NEWS RELEASES 2008-09
SPECIAL TRANSPORTATION HOTLINE ACTIVATED;
PUBLIC CAN REPORT SCHOOL BUS DRIVERS
FOR VIOLATING STATE LAWS
School bus passengers and drivers wanting to report school bus drivers for violating the state's seat belt and cell phone use laws can now call a special "Transportation Hotline" established by the NC Department of Public Instruction. Stickers stating the laws along with the hotline phone number are being placed inside each school bus and activity bus in the Cabarrus, Winston-Salem/Forsyth and Guilford County School Systems as well as the Mooresville Graded School District as part of a pilot project.
State law requires that a school bus driver wear his or her seat belt while operating the school bus. Another state law, just a year old, prohibits the use of cell phones or related technology while operating a school bus. Violations of either of these statutes not only result in fines, but can compromise student safety.
The NCDPI's Transportation Services Section Chief Derek Graham got the idea from the state of Alabama following the investigation of a November 2006 crash in Huntsville in which four students were killed when their school bus plunged nose-first from an overpass. "The school bus driver was ejected from the bus well before the crash, because he was not wearing his seat belt," Graham said. "Had he remained in the driver's seat, he might have retained control of the vehicle and those four students might be alive today. School bus drivers must realize that their decision of whether or not to buckle up impacts not only their safety but the very lives of their student passengers."
The same problem was brought home to North Carolina just last year when a Guilford County school bus driver died of injuries sustained in a crash in which she – the sole occupant of the bus - was thrown from the driver's seat. According to Graham, "The report from the Highway Patrol stated that the driver was not properly wearing her seat belt."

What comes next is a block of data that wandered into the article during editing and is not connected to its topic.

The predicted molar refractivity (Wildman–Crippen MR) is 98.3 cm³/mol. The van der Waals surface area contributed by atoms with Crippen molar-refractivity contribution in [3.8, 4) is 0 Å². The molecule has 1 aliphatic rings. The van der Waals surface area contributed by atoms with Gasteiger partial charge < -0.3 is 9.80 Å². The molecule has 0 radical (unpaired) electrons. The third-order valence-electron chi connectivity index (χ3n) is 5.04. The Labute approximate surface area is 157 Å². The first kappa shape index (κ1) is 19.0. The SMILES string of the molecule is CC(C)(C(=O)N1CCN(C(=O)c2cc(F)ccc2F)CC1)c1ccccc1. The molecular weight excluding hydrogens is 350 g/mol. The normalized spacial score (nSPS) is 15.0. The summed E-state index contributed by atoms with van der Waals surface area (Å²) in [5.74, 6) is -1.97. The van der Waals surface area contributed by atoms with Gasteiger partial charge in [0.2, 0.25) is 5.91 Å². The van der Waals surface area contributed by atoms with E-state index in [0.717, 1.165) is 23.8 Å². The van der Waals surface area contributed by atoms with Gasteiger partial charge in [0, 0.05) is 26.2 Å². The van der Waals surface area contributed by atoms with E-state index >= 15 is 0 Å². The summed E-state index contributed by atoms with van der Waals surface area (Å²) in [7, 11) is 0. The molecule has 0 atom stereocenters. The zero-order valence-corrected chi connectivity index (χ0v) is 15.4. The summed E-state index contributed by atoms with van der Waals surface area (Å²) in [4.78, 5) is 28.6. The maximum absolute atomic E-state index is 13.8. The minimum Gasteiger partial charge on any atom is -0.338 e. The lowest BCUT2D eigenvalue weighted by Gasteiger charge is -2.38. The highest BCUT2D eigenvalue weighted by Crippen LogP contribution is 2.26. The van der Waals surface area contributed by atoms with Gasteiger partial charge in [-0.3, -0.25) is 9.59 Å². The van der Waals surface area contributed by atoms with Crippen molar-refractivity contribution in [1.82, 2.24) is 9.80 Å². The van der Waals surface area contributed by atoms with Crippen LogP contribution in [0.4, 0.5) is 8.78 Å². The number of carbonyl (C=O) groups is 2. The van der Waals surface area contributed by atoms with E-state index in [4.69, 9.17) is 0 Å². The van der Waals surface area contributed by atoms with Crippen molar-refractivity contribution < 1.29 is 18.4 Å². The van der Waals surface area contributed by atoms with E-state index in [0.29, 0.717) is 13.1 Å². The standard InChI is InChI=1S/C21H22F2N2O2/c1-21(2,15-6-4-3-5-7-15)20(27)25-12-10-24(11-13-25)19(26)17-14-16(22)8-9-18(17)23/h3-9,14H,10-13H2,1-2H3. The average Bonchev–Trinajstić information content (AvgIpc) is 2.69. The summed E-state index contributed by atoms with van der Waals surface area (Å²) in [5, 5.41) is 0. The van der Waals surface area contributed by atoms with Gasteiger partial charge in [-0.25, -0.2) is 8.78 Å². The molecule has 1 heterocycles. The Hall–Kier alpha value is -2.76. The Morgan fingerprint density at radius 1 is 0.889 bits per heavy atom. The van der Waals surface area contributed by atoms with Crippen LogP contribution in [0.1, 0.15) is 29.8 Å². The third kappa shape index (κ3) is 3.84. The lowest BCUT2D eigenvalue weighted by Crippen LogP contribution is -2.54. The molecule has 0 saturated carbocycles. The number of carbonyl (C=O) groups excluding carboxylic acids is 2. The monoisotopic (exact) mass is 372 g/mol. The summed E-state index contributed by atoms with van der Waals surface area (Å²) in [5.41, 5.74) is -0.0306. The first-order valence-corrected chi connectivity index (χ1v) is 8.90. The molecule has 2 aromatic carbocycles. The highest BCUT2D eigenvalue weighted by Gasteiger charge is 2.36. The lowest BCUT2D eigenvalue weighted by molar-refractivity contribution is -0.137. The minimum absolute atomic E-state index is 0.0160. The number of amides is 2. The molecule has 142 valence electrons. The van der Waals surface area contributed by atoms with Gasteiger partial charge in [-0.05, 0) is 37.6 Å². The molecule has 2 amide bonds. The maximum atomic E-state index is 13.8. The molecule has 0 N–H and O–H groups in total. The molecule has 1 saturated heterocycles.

The NCDPI Director of School Support Ben Matthews said that the agency is equally concerned about keeping school bus drivers focused on their job and not distracted by using cell phones while driving. "Not only is it a state law, but because of the tremendous responsibility of keeping students safe, it just makes sense that school bus drivers should not engage in any external activities that might be distracting," said Matthews.
Calls to the Transportation Hotline will come in to the North Carolina Department of Public Instruction's Transportation Services Division where they will be referred to transportation supervisors in the appropriate school system. The Department plans to monitor the effectiveness of the program during the first weeks of school before expanding it to other school systems.
For more information, please contact the NCDPI's Communications Division at 919.807.3450.
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About the North Carolina Department of Public Instruction:
The North Carolina Department of Public Instruction provides leadership to 115 local public school districts and 126 charter schools serving over 1.5 million students in kindergarten through high school graduation. The agency is responsible for all aspects of the state's public school system and works under the direction of the North Carolina State Board of Education.
For more information:
NCDPI Communication and Information Division, 919.807.3450.